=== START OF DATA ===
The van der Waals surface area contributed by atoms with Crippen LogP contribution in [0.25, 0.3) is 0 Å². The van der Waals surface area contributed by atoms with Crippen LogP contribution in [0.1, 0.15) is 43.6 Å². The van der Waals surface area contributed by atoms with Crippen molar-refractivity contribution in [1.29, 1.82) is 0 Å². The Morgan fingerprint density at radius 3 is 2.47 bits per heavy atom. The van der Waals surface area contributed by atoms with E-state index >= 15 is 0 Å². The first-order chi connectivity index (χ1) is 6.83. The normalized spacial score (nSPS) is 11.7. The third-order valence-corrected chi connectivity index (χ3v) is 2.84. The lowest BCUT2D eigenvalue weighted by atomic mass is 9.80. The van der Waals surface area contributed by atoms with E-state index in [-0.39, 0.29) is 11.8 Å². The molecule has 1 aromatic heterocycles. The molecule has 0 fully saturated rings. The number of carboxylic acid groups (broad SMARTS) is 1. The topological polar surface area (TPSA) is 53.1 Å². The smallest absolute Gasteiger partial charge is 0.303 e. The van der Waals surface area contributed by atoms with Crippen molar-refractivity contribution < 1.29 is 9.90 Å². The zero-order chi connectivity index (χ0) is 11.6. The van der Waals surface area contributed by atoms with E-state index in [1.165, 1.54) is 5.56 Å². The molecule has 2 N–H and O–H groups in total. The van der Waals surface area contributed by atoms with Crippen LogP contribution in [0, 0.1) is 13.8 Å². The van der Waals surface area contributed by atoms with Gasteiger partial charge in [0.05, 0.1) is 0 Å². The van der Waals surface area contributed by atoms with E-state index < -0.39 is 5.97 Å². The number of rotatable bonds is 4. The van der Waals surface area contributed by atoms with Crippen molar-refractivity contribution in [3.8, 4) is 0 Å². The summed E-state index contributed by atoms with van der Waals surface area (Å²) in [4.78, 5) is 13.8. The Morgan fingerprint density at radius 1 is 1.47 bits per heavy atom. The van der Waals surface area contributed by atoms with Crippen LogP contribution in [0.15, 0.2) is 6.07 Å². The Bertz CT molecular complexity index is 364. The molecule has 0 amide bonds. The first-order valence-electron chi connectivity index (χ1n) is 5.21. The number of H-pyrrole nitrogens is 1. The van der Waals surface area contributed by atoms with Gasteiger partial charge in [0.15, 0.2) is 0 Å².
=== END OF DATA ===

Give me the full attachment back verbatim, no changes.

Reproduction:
The van der Waals surface area contributed by atoms with Crippen LogP contribution in [0.25, 0.3) is 0 Å². The van der Waals surface area contributed by atoms with Crippen LogP contribution in [0.1, 0.15) is 43.6 Å². The van der Waals surface area contributed by atoms with Crippen molar-refractivity contribution in [1.29, 1.82) is 0 Å². The Morgan fingerprint density at radius 3 is 2.47 bits per heavy atom. The van der Waals surface area contributed by atoms with E-state index >= 15 is 0 Å². The first-order chi connectivity index (χ1) is 6.83. The normalized spacial score (nSPS) is 11.7. The third-order valence-corrected chi connectivity index (χ3v) is 2.84. The lowest BCUT2D eigenvalue weighted by atomic mass is 9.80. The van der Waals surface area contributed by atoms with E-state index in [-0.39, 0.29) is 11.8 Å². The molecule has 1 aromatic heterocycles. The molecule has 0 fully saturated rings. The number of carboxylic acid groups (broad SMARTS) is 1. The topological polar surface area (TPSA) is 53.1 Å². The smallest absolute Gasteiger partial charge is 0.303 e. The van der Waals surface area contributed by atoms with Crippen molar-refractivity contribution < 1.29 is 9.90 Å². The zero-order chi connectivity index (χ0) is 11.6. The van der Waals surface area contributed by atoms with E-state index in [1.165, 1.54) is 5.56 Å². The molecule has 2 N–H and O–H groups in total. The van der Waals surface area contributed by atoms with Crippen LogP contribution in [0, 0.1) is 13.8 Å². The van der Waals surface area contributed by atoms with Gasteiger partial charge in [0.05, 0.1) is 0 Å². The van der Waals surface area contributed by atoms with E-state index < -0.39 is 5.97 Å². The number of rotatable bonds is 4. The van der Waals surface area contributed by atoms with Crippen molar-refractivity contribution in [3.8, 4) is 0 Å². The summed E-state index contributed by atoms with van der Waals surface area (Å²) in [4.78, 5) is 13.8. The Morgan fingerprint density at radius 1 is 1.47 bits per heavy atom. The van der Waals surface area contributed by atoms with Crippen LogP contribution in [0.15, 0.2) is 6.07 Å². The Bertz CT molecular complexity index is 364. The molecule has 0 amide bonds. The first-order valence-electron chi connectivity index (χ1n) is 5.21. The number of H-pyrrole nitrogens is 1. The van der Waals surface area contributed by atoms with Gasteiger partial charge in [0.15, 0.2) is 0 Å².